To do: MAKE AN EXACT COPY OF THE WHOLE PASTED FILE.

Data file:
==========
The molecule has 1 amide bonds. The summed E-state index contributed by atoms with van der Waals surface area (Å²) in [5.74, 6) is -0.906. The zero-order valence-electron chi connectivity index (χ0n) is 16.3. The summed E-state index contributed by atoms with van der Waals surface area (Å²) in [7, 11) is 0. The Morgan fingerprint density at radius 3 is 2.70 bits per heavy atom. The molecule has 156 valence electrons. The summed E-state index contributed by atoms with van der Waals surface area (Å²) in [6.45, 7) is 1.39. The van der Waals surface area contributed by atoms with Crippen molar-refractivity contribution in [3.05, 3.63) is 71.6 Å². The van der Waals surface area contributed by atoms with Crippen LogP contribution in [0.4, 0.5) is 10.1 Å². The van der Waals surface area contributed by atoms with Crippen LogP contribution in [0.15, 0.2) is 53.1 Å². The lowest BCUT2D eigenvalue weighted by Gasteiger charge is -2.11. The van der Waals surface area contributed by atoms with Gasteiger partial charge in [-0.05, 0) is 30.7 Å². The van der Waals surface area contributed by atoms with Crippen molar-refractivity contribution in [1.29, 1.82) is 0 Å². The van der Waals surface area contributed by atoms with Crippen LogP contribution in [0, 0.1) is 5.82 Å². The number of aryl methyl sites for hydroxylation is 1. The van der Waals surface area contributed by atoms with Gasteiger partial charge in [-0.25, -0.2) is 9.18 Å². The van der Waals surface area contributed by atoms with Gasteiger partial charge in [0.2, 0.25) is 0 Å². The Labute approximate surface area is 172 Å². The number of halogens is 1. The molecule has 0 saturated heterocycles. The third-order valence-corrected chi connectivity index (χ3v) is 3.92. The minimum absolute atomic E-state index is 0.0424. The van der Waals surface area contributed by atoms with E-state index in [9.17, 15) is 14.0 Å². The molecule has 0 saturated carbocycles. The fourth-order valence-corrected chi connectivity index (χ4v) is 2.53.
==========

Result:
The molecule has 1 amide bonds. The summed E-state index contributed by atoms with van der Waals surface area (Å²) in [5.74, 6) is -0.906. The zero-order valence-electron chi connectivity index (χ0n) is 16.3. The summed E-state index contributed by atoms with van der Waals surface area (Å²) in [7, 11) is 0. The Morgan fingerprint density at radius 3 is 2.70 bits per heavy atom. The molecule has 156 valence electrons. The summed E-state index contributed by atoms with van der Waals surface area (Å²) in [6.45, 7) is 1.39. The van der Waals surface area contributed by atoms with Crippen molar-refractivity contribution in [3.05, 3.63) is 71.6 Å². The van der Waals surface area contributed by atoms with Crippen LogP contribution in [0.4, 0.5) is 10.1 Å². The van der Waals surface area contributed by atoms with Crippen LogP contribution in [0.15, 0.2) is 53.1 Å². The lowest BCUT2D eigenvalue weighted by Gasteiger charge is -2.11. The van der Waals surface area contributed by atoms with Gasteiger partial charge in [-0.05, 0) is 30.7 Å². The van der Waals surface area contributed by atoms with Crippen molar-refractivity contribution in [1.29, 1.82) is 0 Å². The van der Waals surface area contributed by atoms with Crippen LogP contribution in [0, 0.1) is 5.82 Å². The number of aryl methyl sites for hydroxylation is 1. The van der Waals surface area contributed by atoms with Gasteiger partial charge in [-0.25, -0.2) is 9.18 Å². The van der Waals surface area contributed by atoms with Gasteiger partial charge in [0.2, 0.25) is 0 Å². The Labute approximate surface area is 172 Å². The number of halogens is 1. The molecule has 0 saturated heterocycles. The third-order valence-corrected chi connectivity index (χ3v) is 3.92. The minimum absolute atomic E-state index is 0.0424. The van der Waals surface area contributed by atoms with E-state index in [9.17, 15) is 14.0 Å². The molecule has 0 saturated carbocycles. The fourth-order valence-corrected chi connectivity index (χ4v) is 2.53.